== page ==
Walks And Walking – The Yorkshire Wolds Walking Festival 2013
Walkers looking for spectacular scenery, welcoming towns and routes to suit all abilities already know that the Yorkshire Wolds boasts some of the most beautiful walks in the country. But now there’s even more to see as visitors wander the Wolds Way – the UK’s first public arts project on a national trail.
Adding even more beauty to the countryside, ‘WANDER – Art on the Yorkshire Wolds Way’, will comprise stunning artworks ranging from green oak benches, each featuring poetry, to a stunning viewing platform flanked by 10 oak warrior figures. Commissioned by VHEY (Visit Hull and East Yorkshire) WANDER is the first trail of its kind in the country encompassing a series of public art installations on a national trail and takes its inspiration from the undulating Yorkshire Wolds landscape, famously also the inspiration for artist David Hockney. Over recent years, Hockney – who has made his home in the region – has been prolific in producing artworks featuring the East Yorkshire landscape including the famous Bigger Trees by Warter and his Woldgate Woods series.
Now the Wolds are being celebrated again through art. Contemporary artists are creating the 10 new public artworks offering visitors an even more awe-inspiring walk along the 79-mile National Trail – which starts on the banks of the River Humber and finishes on the dramatic Filey Brigg headland. Works by nationally significant artists are designed to complement and enhance the landscape and feature landmark art installations plus creatively crafted benches etched with poetry that are dotted along the walking trail.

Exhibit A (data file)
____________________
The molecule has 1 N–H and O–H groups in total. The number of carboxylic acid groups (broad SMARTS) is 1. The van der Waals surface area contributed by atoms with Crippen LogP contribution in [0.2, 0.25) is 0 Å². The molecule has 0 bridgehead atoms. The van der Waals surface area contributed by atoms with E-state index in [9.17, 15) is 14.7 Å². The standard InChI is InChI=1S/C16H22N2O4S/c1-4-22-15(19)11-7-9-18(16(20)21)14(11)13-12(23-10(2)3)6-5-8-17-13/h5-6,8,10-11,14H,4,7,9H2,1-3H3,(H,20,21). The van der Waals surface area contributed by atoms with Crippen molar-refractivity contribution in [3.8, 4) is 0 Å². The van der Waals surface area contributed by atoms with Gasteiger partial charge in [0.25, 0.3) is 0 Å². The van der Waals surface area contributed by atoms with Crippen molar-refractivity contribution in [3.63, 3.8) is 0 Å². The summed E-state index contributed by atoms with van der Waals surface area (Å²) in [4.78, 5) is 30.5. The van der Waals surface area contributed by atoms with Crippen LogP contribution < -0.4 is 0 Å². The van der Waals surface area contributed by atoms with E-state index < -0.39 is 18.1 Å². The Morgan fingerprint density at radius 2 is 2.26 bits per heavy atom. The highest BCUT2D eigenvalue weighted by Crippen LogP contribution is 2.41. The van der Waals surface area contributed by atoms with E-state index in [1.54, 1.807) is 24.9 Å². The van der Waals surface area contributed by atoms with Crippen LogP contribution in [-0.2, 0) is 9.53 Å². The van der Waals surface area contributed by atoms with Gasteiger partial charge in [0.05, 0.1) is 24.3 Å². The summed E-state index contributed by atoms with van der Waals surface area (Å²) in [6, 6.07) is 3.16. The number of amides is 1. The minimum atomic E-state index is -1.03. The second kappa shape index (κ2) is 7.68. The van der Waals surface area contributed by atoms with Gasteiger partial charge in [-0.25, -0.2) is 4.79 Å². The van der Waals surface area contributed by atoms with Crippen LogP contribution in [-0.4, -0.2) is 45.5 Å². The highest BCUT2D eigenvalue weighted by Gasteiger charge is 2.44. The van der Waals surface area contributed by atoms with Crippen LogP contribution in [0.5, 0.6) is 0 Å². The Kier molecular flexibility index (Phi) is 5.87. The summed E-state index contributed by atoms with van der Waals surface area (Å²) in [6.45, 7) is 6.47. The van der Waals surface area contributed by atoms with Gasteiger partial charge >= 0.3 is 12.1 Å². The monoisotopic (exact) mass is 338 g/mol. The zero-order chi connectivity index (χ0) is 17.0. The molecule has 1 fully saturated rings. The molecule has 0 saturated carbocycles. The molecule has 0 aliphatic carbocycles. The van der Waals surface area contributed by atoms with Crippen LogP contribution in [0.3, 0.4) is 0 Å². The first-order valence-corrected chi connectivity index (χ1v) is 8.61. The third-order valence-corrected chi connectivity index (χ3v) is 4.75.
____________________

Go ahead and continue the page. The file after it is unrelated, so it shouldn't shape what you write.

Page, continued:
Pride of place must go to the focal art piece, ‘Enclosure Rites’, at West Farm, Malton, comprising of a winding chalk path edged with Red Riven Posts, which draw the viewer to a stunning viewing platform by a new dew pond overlooking the magnificent Vale of Pickering and the North York Moors. ‘Guarding’ the artwork are 10 oak warrior figures, based on archaeological finds from the Saxon and Roman eras that can be seen at Malton Museum, while the dew pond acts as a ‘sky mirror’ as well as boosting the area’s biodiversity.
Elsewhere, walkers can rest a while to enjoy the views from sculpted benches by artist and furniture maker Angus Ross. Crafted from steam bent green oak, which will be allowed to naturally weather, they take their inspiration from the streams that spring from the chalk in the area. Each bench features poetry by local poet John Wedgewood Clarke, whose work is influenced by the history and landscape of the Wolds. The benches have been placed at various spots along the route, including Little Wold Plantation, near South Cave; Horse Dale Viewpoint; Folkton Wold and Sherburn Brow.
More details about the Yorkshire Wolds Walking Festival 2013, the Wolds Way and the new artworks, as well as other places to go and where to stay, can be found here.